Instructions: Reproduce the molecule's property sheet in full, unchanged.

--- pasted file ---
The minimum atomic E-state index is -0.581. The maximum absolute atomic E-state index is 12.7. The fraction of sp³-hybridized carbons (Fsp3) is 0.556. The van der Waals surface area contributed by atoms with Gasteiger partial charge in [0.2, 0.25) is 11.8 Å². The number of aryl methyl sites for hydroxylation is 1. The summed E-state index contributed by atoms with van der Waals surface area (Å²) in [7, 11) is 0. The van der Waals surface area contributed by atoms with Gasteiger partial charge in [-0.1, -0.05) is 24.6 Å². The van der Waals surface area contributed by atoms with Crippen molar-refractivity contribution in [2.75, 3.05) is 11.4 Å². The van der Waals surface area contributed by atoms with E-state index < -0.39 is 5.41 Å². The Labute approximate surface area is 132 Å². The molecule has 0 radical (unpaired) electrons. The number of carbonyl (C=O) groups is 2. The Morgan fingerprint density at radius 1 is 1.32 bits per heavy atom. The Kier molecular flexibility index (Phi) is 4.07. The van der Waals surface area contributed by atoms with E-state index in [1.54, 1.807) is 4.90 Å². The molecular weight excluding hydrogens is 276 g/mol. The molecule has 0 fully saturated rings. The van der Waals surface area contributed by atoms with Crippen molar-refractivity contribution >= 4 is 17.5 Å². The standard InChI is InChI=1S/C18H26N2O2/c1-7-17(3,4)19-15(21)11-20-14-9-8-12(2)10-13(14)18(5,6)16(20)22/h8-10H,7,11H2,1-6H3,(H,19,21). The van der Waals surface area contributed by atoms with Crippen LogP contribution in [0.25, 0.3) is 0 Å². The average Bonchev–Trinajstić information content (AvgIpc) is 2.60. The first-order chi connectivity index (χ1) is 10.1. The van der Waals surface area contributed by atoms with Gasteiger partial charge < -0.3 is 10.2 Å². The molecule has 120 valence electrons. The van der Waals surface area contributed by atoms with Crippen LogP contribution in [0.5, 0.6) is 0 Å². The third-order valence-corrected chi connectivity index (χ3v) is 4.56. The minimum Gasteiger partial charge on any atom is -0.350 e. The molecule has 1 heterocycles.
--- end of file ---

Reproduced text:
The minimum atomic E-state index is -0.581. The maximum absolute atomic E-state index is 12.7. The fraction of sp³-hybridized carbons (Fsp3) is 0.556. The van der Waals surface area contributed by atoms with Gasteiger partial charge in [0.2, 0.25) is 11.8 Å². The number of aryl methyl sites for hydroxylation is 1. The summed E-state index contributed by atoms with van der Waals surface area (Å²) in [7, 11) is 0. The van der Waals surface area contributed by atoms with Gasteiger partial charge in [-0.1, -0.05) is 24.6 Å². The van der Waals surface area contributed by atoms with Crippen molar-refractivity contribution in [2.75, 3.05) is 11.4 Å². The van der Waals surface area contributed by atoms with E-state index < -0.39 is 5.41 Å². The Labute approximate surface area is 132 Å². The molecule has 0 radical (unpaired) electrons. The number of carbonyl (C=O) groups is 2. The Morgan fingerprint density at radius 1 is 1.32 bits per heavy atom. The Kier molecular flexibility index (Phi) is 4.07. The van der Waals surface area contributed by atoms with E-state index in [1.54, 1.807) is 4.90 Å². The molecular weight excluding hydrogens is 276 g/mol. The molecule has 0 fully saturated rings. The van der Waals surface area contributed by atoms with Crippen molar-refractivity contribution >= 4 is 17.5 Å². The standard InChI is InChI=1S/C18H26N2O2/c1-7-17(3,4)19-15(21)11-20-14-9-8-12(2)10-13(14)18(5,6)16(20)22/h8-10H,7,11H2,1-6H3,(H,19,21). The van der Waals surface area contributed by atoms with Crippen LogP contribution in [0.25, 0.3) is 0 Å². The average Bonchev–Trinajstić information content (AvgIpc) is 2.60. The first-order chi connectivity index (χ1) is 10.1. The van der Waals surface area contributed by atoms with Gasteiger partial charge < -0.3 is 10.2 Å². The molecule has 120 valence electrons. The van der Waals surface area contributed by atoms with Crippen LogP contribution in [0.5, 0.6) is 0 Å². The third-order valence-corrected chi connectivity index (χ3v) is 4.56. The minimum Gasteiger partial charge on any atom is -0.350 e. The molecule has 1 heterocycles.